ISLA, Mexico (AP) – A 4,000-strong caravan of Central American migrants traveling through Mexico is divided into several groups, one of whom spends one night in a coastal town of Veracruz and other migrants heading for the country's capital.
The divisions arrived on a tense day when excitement flared and some migrants discussed caravan organizers and criticized Mexican officials. They were upset that Veracruz Governor Miguel Angel Yunes had declined an offer late on Friday to offer busses to bring the migrants to Mexico City.
The migrants emigrated to the city of Isla, about 700 kilometers south of the US border, where several thousand stopped to rest, eat, and receive medical care. They intended to spend the night there before leaving at 5am on their way to the city of Cordoba.
Other migrants, mostly men and the younger members of the group, were running or traveling towards Puebla and Mexico City. They squatted on the track for the night in Juan Rodriguez Clara or Tierra Blanca.
"We think it's better to continue with the caravan, we will stick with it and respect the organizers," said 32-year-old Luis Euseda from Tegucigalpa, Honduras, who travels to Isla with his wife Jessica Fugon. "Others went ahead, maybe they have no destination, but we have a destination and it has arrived."
Caravan organizers have asked in the last few days after three weeks on the road, with hitching rides and walks around buses. With the scattered group, some questions have raised whether the caravan would hold together.
In a statement, the migrants cursed Mexican officials for directing them north through the Gulf Coast state of Veracruz, calling it the "path of death." A walk through the sugar fields and orchards of Veracruz takes them through a federal state where hundreds of migrants have disappeared in recent years. They are victims of kidnappers who demand ransom payments.
Authorities in Veracruz said they found remains of at least 174 people buried in secret tombs in September. Some security experts have asked if these facilities belonged to migrants.
20-year-old migrant Gerardo Perez said he was tired. "They play with our dignity, if only you could have seen the happiness of people last night when they told us that we would go by bus and not today," he said.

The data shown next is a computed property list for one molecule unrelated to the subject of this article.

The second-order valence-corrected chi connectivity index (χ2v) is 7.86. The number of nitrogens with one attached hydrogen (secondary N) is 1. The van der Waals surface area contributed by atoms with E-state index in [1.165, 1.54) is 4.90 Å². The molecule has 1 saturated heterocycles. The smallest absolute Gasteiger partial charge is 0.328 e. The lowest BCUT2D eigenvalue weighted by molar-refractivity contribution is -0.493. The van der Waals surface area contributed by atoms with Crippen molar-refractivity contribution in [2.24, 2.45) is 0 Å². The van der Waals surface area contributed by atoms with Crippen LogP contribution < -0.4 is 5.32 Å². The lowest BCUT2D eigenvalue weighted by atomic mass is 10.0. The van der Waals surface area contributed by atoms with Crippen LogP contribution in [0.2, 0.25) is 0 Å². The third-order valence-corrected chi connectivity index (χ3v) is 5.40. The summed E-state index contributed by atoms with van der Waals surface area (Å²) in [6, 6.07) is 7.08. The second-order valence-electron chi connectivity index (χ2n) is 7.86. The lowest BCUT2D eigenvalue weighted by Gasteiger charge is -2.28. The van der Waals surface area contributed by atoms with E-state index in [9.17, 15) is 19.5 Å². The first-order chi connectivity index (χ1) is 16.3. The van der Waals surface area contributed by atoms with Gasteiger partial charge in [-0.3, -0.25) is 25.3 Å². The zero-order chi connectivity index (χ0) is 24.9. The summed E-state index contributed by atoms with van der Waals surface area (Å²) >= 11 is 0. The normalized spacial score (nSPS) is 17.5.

The "strength in numbers" caravan strategy has enabled them to mobilize support on their way through Mexico, and has encouraged subsequent migrants to try their luck with a caravan.
Mexico faces the unprecedented situation that three caravans totaling more than 500 kilometers in length and more than 6,000 migrants have been built in the states of Chiapas, Oaxaca and Veracruz.
On Friday, a caravan from El Salvador waded across the Suchiate River to Mexico, bringing 1,000 to 1,500 people to the US border.
This caravan initially tried to cross the bridge between Guatemala and Mexico, but the Mexican authorities told them they had to show passports and visas and enter groups of 50 for processing.
Another caravan, also with about 1,000 to 1,500 inhabitants, traveled to Mexico earlier this week and is now in Chiapas. This group includes Hondurans, Salvadorans and some Guatemalans.
The first, largest group of mainly Honduran migrants arrived in Mexico on 1 October.
Mexican officials seem to be in conflict with one another, whether they want to support or hinder their travels.
Immigration agents and the police have occasionally arrested migrants in the smaller caravans. But several mayors have rolled out the welcome mat for migrants who have reached their cities – for food and campsites.
Mexico's Interior Ministry says that nearly 3,000 of the migrants in the first caravan have sought sanctuary in Mexico and hundreds more have returned home.
With or without the help of the government, uncertainty awaits us.
President Donald Trump has ordered US troops to the Mexican border in response to the caravans. More than 7,000 active troops were invited to send to Texas, Arizona and California before the general elections.
He plans to sign an order next week that could result in large-scale migrants crossing the southern border and blocking anyone who was illegally caught seeking asylum.
Amy Guthrie, Associated Press author in Mexico City, contributed to this report.